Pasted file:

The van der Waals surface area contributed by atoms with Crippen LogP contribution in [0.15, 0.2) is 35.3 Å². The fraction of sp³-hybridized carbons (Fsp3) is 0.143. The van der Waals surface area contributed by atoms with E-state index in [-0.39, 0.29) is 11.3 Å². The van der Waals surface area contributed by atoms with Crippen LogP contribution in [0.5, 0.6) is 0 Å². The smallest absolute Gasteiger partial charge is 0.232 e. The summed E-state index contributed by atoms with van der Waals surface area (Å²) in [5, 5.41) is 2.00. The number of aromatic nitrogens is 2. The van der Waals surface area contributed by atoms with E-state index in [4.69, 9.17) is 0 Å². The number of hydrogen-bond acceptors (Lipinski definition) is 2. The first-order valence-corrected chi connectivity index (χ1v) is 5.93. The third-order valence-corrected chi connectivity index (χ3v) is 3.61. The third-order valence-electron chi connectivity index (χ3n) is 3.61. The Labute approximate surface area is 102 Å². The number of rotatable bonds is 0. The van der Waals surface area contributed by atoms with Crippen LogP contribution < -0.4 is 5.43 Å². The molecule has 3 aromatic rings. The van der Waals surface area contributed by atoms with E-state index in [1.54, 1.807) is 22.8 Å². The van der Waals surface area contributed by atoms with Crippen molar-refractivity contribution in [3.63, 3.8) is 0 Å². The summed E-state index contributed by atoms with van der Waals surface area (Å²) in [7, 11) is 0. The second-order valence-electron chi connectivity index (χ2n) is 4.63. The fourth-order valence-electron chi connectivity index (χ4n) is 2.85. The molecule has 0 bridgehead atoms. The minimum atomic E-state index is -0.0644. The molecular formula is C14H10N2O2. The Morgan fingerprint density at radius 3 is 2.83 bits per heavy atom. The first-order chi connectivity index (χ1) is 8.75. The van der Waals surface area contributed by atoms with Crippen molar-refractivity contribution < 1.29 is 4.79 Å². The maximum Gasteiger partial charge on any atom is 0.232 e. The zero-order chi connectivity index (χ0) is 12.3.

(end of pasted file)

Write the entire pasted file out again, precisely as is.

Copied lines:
The van der Waals surface area contributed by atoms with Crippen LogP contribution in [0.15, 0.2) is 35.3 Å². The fraction of sp³-hybridized carbons (Fsp3) is 0.143. The van der Waals surface area contributed by atoms with E-state index in [-0.39, 0.29) is 11.3 Å². The van der Waals surface area contributed by atoms with Crippen LogP contribution in [0.5, 0.6) is 0 Å². The smallest absolute Gasteiger partial charge is 0.232 e. The summed E-state index contributed by atoms with van der Waals surface area (Å²) in [5, 5.41) is 2.00. The number of aromatic nitrogens is 2. The van der Waals surface area contributed by atoms with E-state index in [4.69, 9.17) is 0 Å². The number of hydrogen-bond acceptors (Lipinski definition) is 2. The first-order valence-corrected chi connectivity index (χ1v) is 5.93. The third-order valence-corrected chi connectivity index (χ3v) is 3.61. The third-order valence-electron chi connectivity index (χ3n) is 3.61. The Labute approximate surface area is 102 Å². The number of rotatable bonds is 0. The van der Waals surface area contributed by atoms with Crippen LogP contribution < -0.4 is 5.43 Å². The molecule has 3 aromatic rings. The van der Waals surface area contributed by atoms with E-state index in [1.54, 1.807) is 22.8 Å². The van der Waals surface area contributed by atoms with Crippen molar-refractivity contribution in [3.63, 3.8) is 0 Å². The summed E-state index contributed by atoms with van der Waals surface area (Å²) in [7, 11) is 0. The second-order valence-electron chi connectivity index (χ2n) is 4.63. The fourth-order valence-electron chi connectivity index (χ4n) is 2.85. The molecule has 0 bridgehead atoms. The minimum atomic E-state index is -0.0644. The molecular formula is C14H10N2O2. The Morgan fingerprint density at radius 3 is 2.83 bits per heavy atom. The first-order chi connectivity index (χ1) is 8.75. The van der Waals surface area contributed by atoms with Crippen molar-refractivity contribution < 1.29 is 4.79 Å². The maximum Gasteiger partial charge on any atom is 0.232 e. The zero-order chi connectivity index (χ0) is 12.3.